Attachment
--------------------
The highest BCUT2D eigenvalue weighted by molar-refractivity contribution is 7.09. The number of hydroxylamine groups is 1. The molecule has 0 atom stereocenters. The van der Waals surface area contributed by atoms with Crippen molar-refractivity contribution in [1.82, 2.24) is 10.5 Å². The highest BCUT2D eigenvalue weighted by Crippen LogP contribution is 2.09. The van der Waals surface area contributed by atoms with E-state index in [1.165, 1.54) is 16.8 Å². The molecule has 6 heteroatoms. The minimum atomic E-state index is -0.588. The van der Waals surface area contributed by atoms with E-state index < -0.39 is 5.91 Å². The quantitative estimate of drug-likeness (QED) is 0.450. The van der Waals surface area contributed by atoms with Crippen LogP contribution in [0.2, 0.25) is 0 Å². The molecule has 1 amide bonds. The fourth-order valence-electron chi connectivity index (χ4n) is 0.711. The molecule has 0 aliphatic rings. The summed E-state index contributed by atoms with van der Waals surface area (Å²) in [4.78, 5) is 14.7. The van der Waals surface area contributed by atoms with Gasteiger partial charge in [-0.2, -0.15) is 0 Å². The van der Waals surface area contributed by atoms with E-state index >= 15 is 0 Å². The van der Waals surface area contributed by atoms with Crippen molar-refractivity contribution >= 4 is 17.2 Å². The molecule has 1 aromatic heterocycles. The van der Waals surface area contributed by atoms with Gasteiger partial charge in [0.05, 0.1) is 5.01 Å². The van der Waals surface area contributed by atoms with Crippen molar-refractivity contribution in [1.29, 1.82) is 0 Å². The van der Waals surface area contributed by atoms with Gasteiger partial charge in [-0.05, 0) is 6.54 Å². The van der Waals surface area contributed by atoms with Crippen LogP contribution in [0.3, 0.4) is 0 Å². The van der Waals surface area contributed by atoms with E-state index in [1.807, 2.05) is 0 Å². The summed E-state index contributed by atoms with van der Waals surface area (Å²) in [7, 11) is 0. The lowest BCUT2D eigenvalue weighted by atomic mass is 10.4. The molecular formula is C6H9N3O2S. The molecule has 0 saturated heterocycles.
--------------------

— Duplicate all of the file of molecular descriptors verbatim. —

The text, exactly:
The highest BCUT2D eigenvalue weighted by molar-refractivity contribution is 7.09. The number of hydroxylamine groups is 1. The molecule has 0 atom stereocenters. The van der Waals surface area contributed by atoms with Crippen molar-refractivity contribution in [1.82, 2.24) is 10.5 Å². The highest BCUT2D eigenvalue weighted by Crippen LogP contribution is 2.09. The van der Waals surface area contributed by atoms with E-state index in [1.165, 1.54) is 16.8 Å². The molecule has 6 heteroatoms. The minimum atomic E-state index is -0.588. The van der Waals surface area contributed by atoms with E-state index < -0.39 is 5.91 Å². The quantitative estimate of drug-likeness (QED) is 0.450. The van der Waals surface area contributed by atoms with Crippen LogP contribution in [0.2, 0.25) is 0 Å². The molecule has 1 amide bonds. The fourth-order valence-electron chi connectivity index (χ4n) is 0.711. The molecule has 0 aliphatic rings. The summed E-state index contributed by atoms with van der Waals surface area (Å²) in [4.78, 5) is 14.7. The van der Waals surface area contributed by atoms with Gasteiger partial charge in [-0.2, -0.15) is 0 Å². The van der Waals surface area contributed by atoms with E-state index >= 15 is 0 Å². The van der Waals surface area contributed by atoms with Crippen molar-refractivity contribution >= 4 is 17.2 Å². The molecule has 1 aromatic heterocycles. The van der Waals surface area contributed by atoms with Gasteiger partial charge in [0.05, 0.1) is 5.01 Å². The van der Waals surface area contributed by atoms with Crippen molar-refractivity contribution in [1.29, 1.82) is 0 Å². The van der Waals surface area contributed by atoms with Gasteiger partial charge in [-0.05, 0) is 6.54 Å². The van der Waals surface area contributed by atoms with Crippen LogP contribution in [0.3, 0.4) is 0 Å². The van der Waals surface area contributed by atoms with E-state index in [1.807, 2.05) is 0 Å². The summed E-state index contributed by atoms with van der Waals surface area (Å²) in [7, 11) is 0. The lowest BCUT2D eigenvalue weighted by atomic mass is 10.4. The molecular formula is C6H9N3O2S. The molecule has 0 saturated heterocycles.